From Netflix binges to Zoom meetings, the coronavirus pandemic significantly increased the amount of screen time in our daily lives. All that time on devices can be taxing on the eyes—so if you’ve experienced more headaches, eye fatigue, or blurred vision, since remote work began, you’re not alone. These are symptoms of digital eye strain, also known as “computer vision syndrome” (yes, a real medical term, according to The American Optometric Association).
Here’s the good news first: Despite its name, eye strain isn’t a physical injury and doesn’t carry any risk of long term damage to the eyes. Still, it’s no fun, and can make life difficult in the digital age. Fortunately, there are simple steps you can take to prevent, or recover from, these symptoms.
What causes digital eye strain?
When we’re not looking at screens, humans blink about once every four, says Priyanka Kumar, an ophthalmologist at the Children’s Hospital of Philadelphia. Each blink squeezes out a layer of fresh tears, a mixture of oil, water, and mucus that lubricates and protects the eye. When we use screens, we blink about half that much, Kumar says. This can cause our eyes to feel dry or gritty. They might even sting, burn, or tear up. These tears are different from the ones our eyes would normally produce when blinking—they’re made when our brain realizes our eyes are too dry and because they’re mostly water, they tend to evaporate quickly. “Tearing is actually a nudge that the eyes are dry,” Kumar says.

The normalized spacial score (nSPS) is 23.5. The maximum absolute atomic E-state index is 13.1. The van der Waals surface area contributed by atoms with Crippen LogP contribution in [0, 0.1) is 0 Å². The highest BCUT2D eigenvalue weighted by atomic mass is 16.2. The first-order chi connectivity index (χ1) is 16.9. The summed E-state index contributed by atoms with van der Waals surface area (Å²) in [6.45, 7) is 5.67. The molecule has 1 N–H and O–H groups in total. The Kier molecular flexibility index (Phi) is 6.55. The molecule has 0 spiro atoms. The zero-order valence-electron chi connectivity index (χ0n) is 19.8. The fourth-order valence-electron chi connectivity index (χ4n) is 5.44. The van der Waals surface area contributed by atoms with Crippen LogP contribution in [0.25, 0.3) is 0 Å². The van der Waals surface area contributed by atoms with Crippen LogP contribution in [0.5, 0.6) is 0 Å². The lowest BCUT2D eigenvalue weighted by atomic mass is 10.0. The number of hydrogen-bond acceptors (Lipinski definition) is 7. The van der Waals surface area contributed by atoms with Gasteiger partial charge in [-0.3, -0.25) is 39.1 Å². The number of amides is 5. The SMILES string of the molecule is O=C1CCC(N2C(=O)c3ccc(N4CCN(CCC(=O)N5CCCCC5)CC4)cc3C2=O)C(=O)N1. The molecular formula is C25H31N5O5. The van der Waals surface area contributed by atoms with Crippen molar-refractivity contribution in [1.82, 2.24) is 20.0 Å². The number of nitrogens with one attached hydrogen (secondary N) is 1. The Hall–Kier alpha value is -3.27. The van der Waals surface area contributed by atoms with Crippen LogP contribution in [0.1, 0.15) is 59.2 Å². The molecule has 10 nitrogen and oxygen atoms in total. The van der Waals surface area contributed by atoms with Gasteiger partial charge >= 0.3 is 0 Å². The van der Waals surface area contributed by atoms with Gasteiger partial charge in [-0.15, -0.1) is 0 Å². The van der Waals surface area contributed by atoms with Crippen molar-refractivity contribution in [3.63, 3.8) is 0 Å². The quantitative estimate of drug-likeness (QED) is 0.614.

The headaches and blurred vision sometimes associated with digital eye strain have a different root cause. Spending hours on screens can cause the muscles that coordinate our eyes to tire from the constant motion of focusing our sight on the same distance for a long period of time. “It’s like running marathons all day long,” Weise says. Enough screen time can cause anyone to develop this particular set of symptoms, but people who have an underlying issue with eye coordination are especially vulnerable, Weise says. So if headaches and blurred vision are your problem, if you find it easier to focus on your screen when you cover one eye, it’s probably a good idea to get your eyes checked out, in case you do have an underlying problem with eye coordination, Weise says.
When screen time causes harm